ROSEBORO, N.C. -- There are signs that spring is coming to Highway 24. At the moment, farmers are beginning to plant potatoes, and a few are putting in greens.
Daffodils, pansies and a few rosebushes are in bloom, casting their colors across this rural heartland that, as one lady described it yesterday, "just seems to ache."
"It's hard to remember what life was like before the war," said Hazel Wenrich, a 48-year-old housewife who ran in to the Piggly Wiggly in Roseboro yesterday to buy a National Enquirer.
A numbness of sorts seems to have settled on Stedman, Autryville, Roseboro, Clinton, Turkey, Warsaw, Beulaville and Richlands, country towns along the 90-mile stretch of road between Fort Bragg and Camp Lejeune, which have dispatched 60,000 troops to the Persian Gulf.
"All this news from over yonder. You worry about who's coming home and who's not, and you wonder if it's going to be somebody you know. This whole community just seems to ache," Mrs. Wenrich said. "Now I know we got this thing licked, but it's still a worry to everybody."
The military presence is as much a part of the landscape as the tall Carolina pines that frame portions of Highway 24, the brightly-painted clay burros, swans and mushrooms that decorate so many of the yards, and the rather stern warnings on the church billboards ("Salvation is by atonement, not appointment").
"When you move troops out like that," said Jimmy Griffin, who owns a furniture store along this two-lane highway in Clinton (pronounced CLIN-non), "you empty a lot of these little towns right out. It's just something we live with here."
Folks in Turkey (population 300) still talk about the dark days of January with a sense of disbelief: First the Barcalounger plant closed, then the war started.
"It don't get much worse, two blows coming like that at the same time," noted Dotty Carlsward, whose position as owner of the tiny Turkey Grocery on Highway 24 makes her this town's unofficial monarch.
All along Highway 24, there are reminders that the nation is at war: yellow ribbons, U.S. flags and deserted parking lots at the Playpen and the Dollhouse, adult entertainment centers near LeJeune that advertise "all-girl" staffs.
"I'd like to see them kill that Saddam -- better yet, let the Iraqi people do it themselves," said Mrs. Carlsward, her voice husky from years of smoking. "Around here, that's the way we all feel."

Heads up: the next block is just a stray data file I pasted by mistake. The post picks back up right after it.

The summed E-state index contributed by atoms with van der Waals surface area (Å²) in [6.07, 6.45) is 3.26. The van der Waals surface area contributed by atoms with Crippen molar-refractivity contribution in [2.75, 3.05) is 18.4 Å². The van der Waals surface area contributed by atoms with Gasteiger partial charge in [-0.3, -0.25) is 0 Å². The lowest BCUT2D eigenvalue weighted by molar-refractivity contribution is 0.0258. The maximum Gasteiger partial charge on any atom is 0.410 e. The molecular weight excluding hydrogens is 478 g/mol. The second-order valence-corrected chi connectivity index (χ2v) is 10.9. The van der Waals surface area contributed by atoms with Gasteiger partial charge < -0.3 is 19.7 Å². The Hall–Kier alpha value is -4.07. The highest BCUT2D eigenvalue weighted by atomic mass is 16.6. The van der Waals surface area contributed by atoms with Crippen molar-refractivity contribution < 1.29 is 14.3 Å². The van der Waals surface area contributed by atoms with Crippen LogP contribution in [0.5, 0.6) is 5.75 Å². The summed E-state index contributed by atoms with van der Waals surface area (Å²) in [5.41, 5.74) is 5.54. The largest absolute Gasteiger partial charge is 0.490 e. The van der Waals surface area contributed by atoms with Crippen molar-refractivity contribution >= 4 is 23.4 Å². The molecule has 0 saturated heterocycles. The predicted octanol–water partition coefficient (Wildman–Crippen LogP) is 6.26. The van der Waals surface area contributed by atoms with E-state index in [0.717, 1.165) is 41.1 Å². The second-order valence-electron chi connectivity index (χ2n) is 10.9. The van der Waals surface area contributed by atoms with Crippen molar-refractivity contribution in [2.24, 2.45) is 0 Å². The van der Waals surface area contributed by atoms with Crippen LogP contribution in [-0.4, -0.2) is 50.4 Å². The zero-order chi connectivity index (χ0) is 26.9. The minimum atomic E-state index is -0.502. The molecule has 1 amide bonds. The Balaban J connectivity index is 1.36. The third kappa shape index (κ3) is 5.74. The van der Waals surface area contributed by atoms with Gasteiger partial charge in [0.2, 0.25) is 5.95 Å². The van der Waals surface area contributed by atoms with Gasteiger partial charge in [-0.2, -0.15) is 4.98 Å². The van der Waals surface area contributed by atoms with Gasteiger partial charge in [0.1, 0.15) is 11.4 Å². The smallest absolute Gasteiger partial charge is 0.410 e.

For years, soldiers have, as Mrs. Carlsward put it yesterday, "run the road" from Bragg to Lejeune in long convoys of camouflage-colored trucks.
"People get irritated when they get stuck behind one of the those convoys, but you know, I miss them," she said.
Nowadays, traffic seems only to slow for farm tractors. This is farm country, flatlands, swampy in parts, where turkeys once ran wild.
If folks here don't have kin of their own in the gulf war, it's likely they know someone who does.
"It's shook everyone up," said Betty Draughon, a grocer in Stedman. "Here some of these girls, married, and their husbands just have to up and go. One girl, her husband's been gone since August. Another girl, just 16, went back home to her mama in Oklahoma."
"And down the road here," said Mrs. Draughon, who talks with few pauses. "We had one boy in Saudi Arabia to die, gun blew up in his face. His mother was in the store the other day. It will be a long time before people forget all this -- even after it's over. Now, a big town like New York City or Los Angeles is different. A small place like Stedman, you dwell on these things."
"People take their servicemen and women very seriously here," said Garry Stuart, a music director at Warsaw Baptist Church, which has sent nine members to the gulf. "In some ways, it seems like people have put themselves on hold while this war goes on. At the same time, there is optimism that we will prevail."
There are two National Guard armories on Highway 24. Many locals are guardsman or reservists, which is something of a tradition in the rural South.
M. E. Matthews knows a school teacher, a Marine reservist, who was put on alert three days ago. He got the call in the morning, and by 6 that night he was gone.
"War is nothing you get used to," said the 77-year-old Mr. Matthews. "But it's something you adjust to."